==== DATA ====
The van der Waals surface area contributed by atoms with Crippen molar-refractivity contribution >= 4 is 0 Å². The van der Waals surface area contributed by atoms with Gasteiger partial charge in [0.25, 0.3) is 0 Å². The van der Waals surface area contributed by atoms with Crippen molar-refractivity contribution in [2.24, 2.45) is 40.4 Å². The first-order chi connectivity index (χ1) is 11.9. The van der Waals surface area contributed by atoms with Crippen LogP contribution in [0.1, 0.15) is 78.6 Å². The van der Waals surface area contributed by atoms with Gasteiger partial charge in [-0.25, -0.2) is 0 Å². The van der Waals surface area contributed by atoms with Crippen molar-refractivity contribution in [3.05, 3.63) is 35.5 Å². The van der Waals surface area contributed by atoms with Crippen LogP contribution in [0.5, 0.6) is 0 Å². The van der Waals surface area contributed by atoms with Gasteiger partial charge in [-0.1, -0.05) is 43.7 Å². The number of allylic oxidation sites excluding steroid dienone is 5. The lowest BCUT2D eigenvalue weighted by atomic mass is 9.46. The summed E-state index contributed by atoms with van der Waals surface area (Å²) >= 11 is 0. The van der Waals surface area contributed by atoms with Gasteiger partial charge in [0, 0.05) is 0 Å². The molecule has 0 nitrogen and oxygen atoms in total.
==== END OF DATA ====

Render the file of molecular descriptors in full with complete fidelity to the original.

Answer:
The van der Waals surface area contributed by atoms with Crippen molar-refractivity contribution >= 4 is 0 Å². The van der Waals surface area contributed by atoms with Gasteiger partial charge in [0.25, 0.3) is 0 Å². The van der Waals surface area contributed by atoms with Crippen molar-refractivity contribution in [2.24, 2.45) is 40.4 Å². The first-order chi connectivity index (χ1) is 11.9. The van der Waals surface area contributed by atoms with Crippen LogP contribution in [0.1, 0.15) is 78.6 Å². The van der Waals surface area contributed by atoms with Gasteiger partial charge in [-0.25, -0.2) is 0 Å². The van der Waals surface area contributed by atoms with Crippen molar-refractivity contribution in [3.05, 3.63) is 35.5 Å². The van der Waals surface area contributed by atoms with Crippen LogP contribution in [0.5, 0.6) is 0 Å². The van der Waals surface area contributed by atoms with Gasteiger partial charge in [-0.1, -0.05) is 43.7 Å². The number of allylic oxidation sites excluding steroid dienone is 5. The lowest BCUT2D eigenvalue weighted by atomic mass is 9.46. The summed E-state index contributed by atoms with van der Waals surface area (Å²) >= 11 is 0. The van der Waals surface area contributed by atoms with Gasteiger partial charge in [0, 0.05) is 0 Å². The molecule has 0 nitrogen and oxygen atoms in total.